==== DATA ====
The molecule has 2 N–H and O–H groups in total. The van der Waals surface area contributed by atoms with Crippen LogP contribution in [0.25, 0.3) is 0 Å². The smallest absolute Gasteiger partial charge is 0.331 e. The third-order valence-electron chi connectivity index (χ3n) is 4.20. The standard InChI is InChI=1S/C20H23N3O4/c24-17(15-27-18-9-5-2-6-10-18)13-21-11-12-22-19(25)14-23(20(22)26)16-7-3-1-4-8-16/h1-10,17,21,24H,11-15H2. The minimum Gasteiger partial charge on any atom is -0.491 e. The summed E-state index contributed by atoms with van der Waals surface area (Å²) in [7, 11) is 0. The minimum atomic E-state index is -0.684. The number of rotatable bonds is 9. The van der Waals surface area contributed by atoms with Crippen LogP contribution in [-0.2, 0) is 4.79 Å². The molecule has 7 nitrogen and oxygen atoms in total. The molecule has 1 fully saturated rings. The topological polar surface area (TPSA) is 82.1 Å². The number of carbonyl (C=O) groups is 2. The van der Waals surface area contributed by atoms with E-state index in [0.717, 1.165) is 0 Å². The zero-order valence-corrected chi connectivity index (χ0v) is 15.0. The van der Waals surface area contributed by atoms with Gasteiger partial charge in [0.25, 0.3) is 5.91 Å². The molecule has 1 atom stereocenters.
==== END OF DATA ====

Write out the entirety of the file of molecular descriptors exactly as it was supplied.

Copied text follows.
The molecule has 2 N–H and O–H groups in total. The van der Waals surface area contributed by atoms with Crippen LogP contribution in [0.25, 0.3) is 0 Å². The smallest absolute Gasteiger partial charge is 0.331 e. The third-order valence-electron chi connectivity index (χ3n) is 4.20. The standard InChI is InChI=1S/C20H23N3O4/c24-17(15-27-18-9-5-2-6-10-18)13-21-11-12-22-19(25)14-23(20(22)26)16-7-3-1-4-8-16/h1-10,17,21,24H,11-15H2. The minimum Gasteiger partial charge on any atom is -0.491 e. The summed E-state index contributed by atoms with van der Waals surface area (Å²) in [7, 11) is 0. The minimum atomic E-state index is -0.684. The number of rotatable bonds is 9. The van der Waals surface area contributed by atoms with Crippen LogP contribution in [-0.2, 0) is 4.79 Å². The molecule has 7 nitrogen and oxygen atoms in total. The molecule has 1 fully saturated rings. The topological polar surface area (TPSA) is 82.1 Å². The number of carbonyl (C=O) groups is 2. The van der Waals surface area contributed by atoms with E-state index in [0.717, 1.165) is 0 Å². The zero-order valence-corrected chi connectivity index (χ0v) is 15.0. The van der Waals surface area contributed by atoms with Gasteiger partial charge in [0.25, 0.3) is 5.91 Å². The molecule has 1 atom stereocenters.